At its best, lucha libre is incredibly colorful, vibrant, with the audience pulsating and the wrestlers zip-zapping in and around the ring. It’s deeply entrenched in the culture of Mexico in a way that pro wrestling has never been in the United States or Canada.

Then along comes a book with an intriguing title — The Lost Cinema of Mexico: From Lucha Libre to Cine Familiar and Other Churros — and it arrives with great promise.

Alas, it’s the opposite of what I think of lucha libre. It’s lacking in color and deeply academic.

Now, that’s not to say that it’s not without its merits; instead, I’m laying it out for you — the scholarly approach will educate you and likely challenge you to go hunt down some of these hard-to-find lucha libre films of the 1960s, and, perhaps re-watch them with a new eye.

The book is edited by Olivia Cosentino and Brian Price, and came out from University of Florida Press in February 2022. With a hefty hardcover price tag ($95 at the university’s website), it’s obviously aimed at academia, though fortunately there’s a paperback version as well at a much more reasonable cost, listed at $35.

Here’s the promotional words for it, which sets it all up better than I can, since this is about more than just lucha libre:

The Lost Cinema of Mexico is the first volume to challenge the dismissal of Mexican filmmaking during the 1960s through 1980s, an era long considered a low-budget departure from the artistic quality and international acclaim of the nation’s earlier Golden Age. This pivotal collection examines the critical implications of discovering, uncovering, and recovering forgotten or ignored films.

This largely unexamined era of film reveals shifts in Mexican culture, economics, and societal norms as state-sponsored revolutionary nationalism faltered. During this time, movies were widely embraced by the public as a way to make sense of the rapidly changing realities and values connected to Mexico’s modernization. These essays shine a light on many genres that thrived in these decades: rock churros, campy luchador movies, countercultural superocheros, Black melodramas, family films, and Chili Westerns.

Redefining a time usually seen as a cinematic “crisis,” this volume offers a new model of the film auteur shaped by productive tension between highbrow aesthetics, industry shortages, and national audiences. It also traces connections from these Mexican films to Latinx, Latin American, and Hollywood cinema at large.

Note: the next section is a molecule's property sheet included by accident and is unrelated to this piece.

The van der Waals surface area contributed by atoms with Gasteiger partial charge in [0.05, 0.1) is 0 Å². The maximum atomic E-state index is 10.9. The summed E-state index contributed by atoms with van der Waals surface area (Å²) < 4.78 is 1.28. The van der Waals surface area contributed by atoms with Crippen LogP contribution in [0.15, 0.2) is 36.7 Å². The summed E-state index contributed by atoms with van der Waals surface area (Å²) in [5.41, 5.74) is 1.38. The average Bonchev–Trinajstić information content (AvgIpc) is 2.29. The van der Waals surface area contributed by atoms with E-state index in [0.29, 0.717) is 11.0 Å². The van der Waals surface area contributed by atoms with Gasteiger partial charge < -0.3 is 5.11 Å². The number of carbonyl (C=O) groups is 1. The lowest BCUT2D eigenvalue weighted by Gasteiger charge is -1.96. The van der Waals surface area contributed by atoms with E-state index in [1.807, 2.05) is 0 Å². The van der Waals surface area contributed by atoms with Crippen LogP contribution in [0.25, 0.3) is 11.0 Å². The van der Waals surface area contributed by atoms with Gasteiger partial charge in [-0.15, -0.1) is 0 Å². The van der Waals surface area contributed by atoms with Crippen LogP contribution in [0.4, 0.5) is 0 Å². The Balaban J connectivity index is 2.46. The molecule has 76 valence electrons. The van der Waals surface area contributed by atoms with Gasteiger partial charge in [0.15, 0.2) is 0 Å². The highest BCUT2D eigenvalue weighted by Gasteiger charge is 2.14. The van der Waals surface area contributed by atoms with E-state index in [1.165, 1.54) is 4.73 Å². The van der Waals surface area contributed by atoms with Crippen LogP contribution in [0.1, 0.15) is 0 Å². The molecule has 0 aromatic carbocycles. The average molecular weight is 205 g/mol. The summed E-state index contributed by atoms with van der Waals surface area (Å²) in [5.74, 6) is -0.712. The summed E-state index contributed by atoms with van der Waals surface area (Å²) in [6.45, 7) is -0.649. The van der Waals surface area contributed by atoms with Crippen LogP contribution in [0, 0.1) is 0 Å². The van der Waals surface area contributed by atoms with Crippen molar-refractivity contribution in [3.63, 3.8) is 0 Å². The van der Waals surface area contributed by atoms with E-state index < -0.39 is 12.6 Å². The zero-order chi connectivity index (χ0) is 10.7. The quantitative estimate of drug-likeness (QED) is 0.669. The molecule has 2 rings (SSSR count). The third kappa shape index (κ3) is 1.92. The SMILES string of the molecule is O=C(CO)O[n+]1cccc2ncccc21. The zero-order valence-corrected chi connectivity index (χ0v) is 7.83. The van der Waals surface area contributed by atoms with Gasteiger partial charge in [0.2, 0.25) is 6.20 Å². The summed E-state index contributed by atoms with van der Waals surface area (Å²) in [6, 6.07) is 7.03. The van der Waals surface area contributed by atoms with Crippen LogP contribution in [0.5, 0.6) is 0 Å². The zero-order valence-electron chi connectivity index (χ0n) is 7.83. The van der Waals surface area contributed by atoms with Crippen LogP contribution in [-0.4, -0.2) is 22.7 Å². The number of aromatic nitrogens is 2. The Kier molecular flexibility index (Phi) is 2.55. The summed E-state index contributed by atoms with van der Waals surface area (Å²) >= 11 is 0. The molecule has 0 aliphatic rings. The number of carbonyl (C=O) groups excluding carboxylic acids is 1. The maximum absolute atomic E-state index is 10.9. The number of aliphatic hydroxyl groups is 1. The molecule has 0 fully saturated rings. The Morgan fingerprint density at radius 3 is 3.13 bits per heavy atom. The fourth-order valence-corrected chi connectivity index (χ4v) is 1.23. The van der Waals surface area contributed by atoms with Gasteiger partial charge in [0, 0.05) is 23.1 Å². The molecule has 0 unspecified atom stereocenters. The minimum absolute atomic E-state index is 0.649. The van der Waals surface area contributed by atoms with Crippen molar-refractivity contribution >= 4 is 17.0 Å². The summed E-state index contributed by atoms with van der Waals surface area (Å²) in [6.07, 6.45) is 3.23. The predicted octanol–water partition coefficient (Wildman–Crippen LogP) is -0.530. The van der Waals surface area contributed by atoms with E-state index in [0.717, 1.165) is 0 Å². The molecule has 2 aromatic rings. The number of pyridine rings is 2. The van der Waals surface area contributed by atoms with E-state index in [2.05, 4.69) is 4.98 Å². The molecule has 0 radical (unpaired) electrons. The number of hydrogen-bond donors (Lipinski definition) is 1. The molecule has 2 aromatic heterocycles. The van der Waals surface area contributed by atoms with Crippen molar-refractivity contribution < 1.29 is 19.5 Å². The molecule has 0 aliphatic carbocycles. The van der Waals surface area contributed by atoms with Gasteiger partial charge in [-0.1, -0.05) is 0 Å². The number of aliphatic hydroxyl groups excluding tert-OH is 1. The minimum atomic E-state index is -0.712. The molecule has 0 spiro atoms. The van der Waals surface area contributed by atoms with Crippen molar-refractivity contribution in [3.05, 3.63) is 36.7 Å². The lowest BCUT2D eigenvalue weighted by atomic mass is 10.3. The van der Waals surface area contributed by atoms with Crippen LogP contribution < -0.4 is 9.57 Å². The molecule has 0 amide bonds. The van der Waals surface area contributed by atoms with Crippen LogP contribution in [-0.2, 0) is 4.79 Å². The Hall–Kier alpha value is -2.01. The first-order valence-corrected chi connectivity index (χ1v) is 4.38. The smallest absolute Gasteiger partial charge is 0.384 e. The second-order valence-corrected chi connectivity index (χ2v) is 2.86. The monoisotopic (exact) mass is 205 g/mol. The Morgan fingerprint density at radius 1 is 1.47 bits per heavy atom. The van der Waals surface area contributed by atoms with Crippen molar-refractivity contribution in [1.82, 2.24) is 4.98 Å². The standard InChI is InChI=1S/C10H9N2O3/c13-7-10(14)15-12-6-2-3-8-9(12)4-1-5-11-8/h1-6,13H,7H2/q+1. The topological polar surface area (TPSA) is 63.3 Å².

The essay I focused on was “On Virgins, Malinches, and Chicas Modernas: The Star Power of Lorena Velázquez in Lucha Libre Cinema,” which was written by David S. Dalton, who is an associate professor of Spanish at the University of North Carolina at Charlotte. He’s assuming right from the get-go that you know about lucha films in Mexican culture, and I’m nothing more than a novice, so was in over my head from the start.

For those unfamiliar, El Santo became a huge star in Mexico on the big screen as well as in the ring. He made dozens of films, facing zombies, vampires, and other monsters, and always saving the day. The popularity of his movies resulted in others, like Mil Mascaras, getting their own movies.

Instead of going down the usual route, and celebrating the luchadors that starred in these movies, Dalton turns the focus to Lorena Velázquez, one of the top female stars of Mexican cinema from the late 1950s into the 1970s. Sex appeal — vamping — was a big part of her career. Her role as Thorina, queen of the vampires in El Santo contra las mujeres vampiros, made her a big star.

Dalton explores how her career grew through her appearances in the lucha flicks and, as her star power rose, how the roles changed, become less just about the sexiness and more about the character.

Velázquez is then given her own starring roles as a luchadora. This section was fascinating, as I was unaware of the state of women’s wrestling in Mexico City. Women started wrestling in Mexico in 1935, but were banned in the capital itself, Mexico City, from 1956-86. These films with luchadoras were an attempt to change public thinking (well, politicians) while also entertaining.

Courtesy IMDB

What Velázquez wasn’t, though, was a trained wrestler, and, apparently were few of the other star luchadoras. Attractive women were on the bill rather than the active wrestlers, many of who filled in as stunt doubles in the wrestling sequences.

Dalton argues, though, that even if the luchadoras were front and center, they weren’t able to win the day. “A principal theme is the wrestling women’s relative helplessness in a patriarchal society,” he writes.

Ultimately, Dalton’s point is that Velázquez and her appearances in lucha libre films was one aspect of the growth of women and their roles in Mexican culture, chicas modernas.

It’s an interesting take, and I learned a lot through his essay … but that doesn’t mean that I didn’t want to see colorful photos of Velázquez, El Santo and the rest.

The rest of The Lost Cinema of Mexico is well outside my wheelhouse, so I really can’t offer much of a take on the other non-lucha pieces.